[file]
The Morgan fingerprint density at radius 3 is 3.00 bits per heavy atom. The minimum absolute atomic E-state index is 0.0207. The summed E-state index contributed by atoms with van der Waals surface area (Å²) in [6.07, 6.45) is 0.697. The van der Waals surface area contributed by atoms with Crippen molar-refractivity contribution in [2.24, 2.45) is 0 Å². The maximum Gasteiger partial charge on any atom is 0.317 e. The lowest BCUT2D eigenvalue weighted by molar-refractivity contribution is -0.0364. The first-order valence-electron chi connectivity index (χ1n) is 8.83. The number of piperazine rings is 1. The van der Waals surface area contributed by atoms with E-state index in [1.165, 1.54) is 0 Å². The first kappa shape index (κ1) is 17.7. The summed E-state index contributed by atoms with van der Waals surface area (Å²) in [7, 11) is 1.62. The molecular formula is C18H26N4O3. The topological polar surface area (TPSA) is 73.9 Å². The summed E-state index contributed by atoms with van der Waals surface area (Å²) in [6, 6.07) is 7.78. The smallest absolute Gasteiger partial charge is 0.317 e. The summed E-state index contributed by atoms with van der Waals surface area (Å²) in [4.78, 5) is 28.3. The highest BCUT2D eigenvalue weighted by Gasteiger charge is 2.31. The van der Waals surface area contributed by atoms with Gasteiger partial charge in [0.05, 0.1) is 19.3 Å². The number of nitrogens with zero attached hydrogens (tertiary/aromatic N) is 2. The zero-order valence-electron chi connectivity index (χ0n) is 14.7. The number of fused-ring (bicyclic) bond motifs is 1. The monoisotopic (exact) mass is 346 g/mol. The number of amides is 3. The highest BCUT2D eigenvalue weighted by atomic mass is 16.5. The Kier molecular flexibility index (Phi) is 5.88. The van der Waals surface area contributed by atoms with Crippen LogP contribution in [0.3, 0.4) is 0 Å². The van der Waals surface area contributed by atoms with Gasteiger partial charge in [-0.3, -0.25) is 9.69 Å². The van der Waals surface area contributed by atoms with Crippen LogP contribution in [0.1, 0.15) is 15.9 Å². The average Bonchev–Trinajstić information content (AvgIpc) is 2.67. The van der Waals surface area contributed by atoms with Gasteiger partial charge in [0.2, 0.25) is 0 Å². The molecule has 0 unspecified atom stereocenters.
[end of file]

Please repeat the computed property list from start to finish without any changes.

The Morgan fingerprint density at radius 3 is 3.00 bits per heavy atom. The minimum absolute atomic E-state index is 0.0207. The summed E-state index contributed by atoms with van der Waals surface area (Å²) in [6.07, 6.45) is 0.697. The van der Waals surface area contributed by atoms with Crippen molar-refractivity contribution in [2.24, 2.45) is 0 Å². The maximum Gasteiger partial charge on any atom is 0.317 e. The lowest BCUT2D eigenvalue weighted by molar-refractivity contribution is -0.0364. The first-order valence-electron chi connectivity index (χ1n) is 8.83. The number of piperazine rings is 1. The van der Waals surface area contributed by atoms with E-state index in [1.165, 1.54) is 0 Å². The first kappa shape index (κ1) is 17.7. The summed E-state index contributed by atoms with van der Waals surface area (Å²) in [7, 11) is 1.62. The molecular formula is C18H26N4O3. The topological polar surface area (TPSA) is 73.9 Å². The summed E-state index contributed by atoms with van der Waals surface area (Å²) in [6, 6.07) is 7.78. The smallest absolute Gasteiger partial charge is 0.317 e. The summed E-state index contributed by atoms with van der Waals surface area (Å²) in [4.78, 5) is 28.3. The highest BCUT2D eigenvalue weighted by Gasteiger charge is 2.31. The van der Waals surface area contributed by atoms with Gasteiger partial charge in [0.05, 0.1) is 19.3 Å². The number of nitrogens with zero attached hydrogens (tertiary/aromatic N) is 2. The zero-order valence-electron chi connectivity index (χ0n) is 14.7. The number of fused-ring (bicyclic) bond motifs is 1. The monoisotopic (exact) mass is 346 g/mol. The number of amides is 3. The highest BCUT2D eigenvalue weighted by atomic mass is 16.5. The Kier molecular flexibility index (Phi) is 5.88. The van der Waals surface area contributed by atoms with Crippen LogP contribution in [0.3, 0.4) is 0 Å². The van der Waals surface area contributed by atoms with Gasteiger partial charge in [-0.3, -0.25) is 9.69 Å². The van der Waals surface area contributed by atoms with Crippen LogP contribution in [0.1, 0.15) is 15.9 Å². The average Bonchev–Trinajstić information content (AvgIpc) is 2.67. The van der Waals surface area contributed by atoms with Gasteiger partial charge in [0.2, 0.25) is 0 Å². The molecule has 0 unspecified atom stereocenters.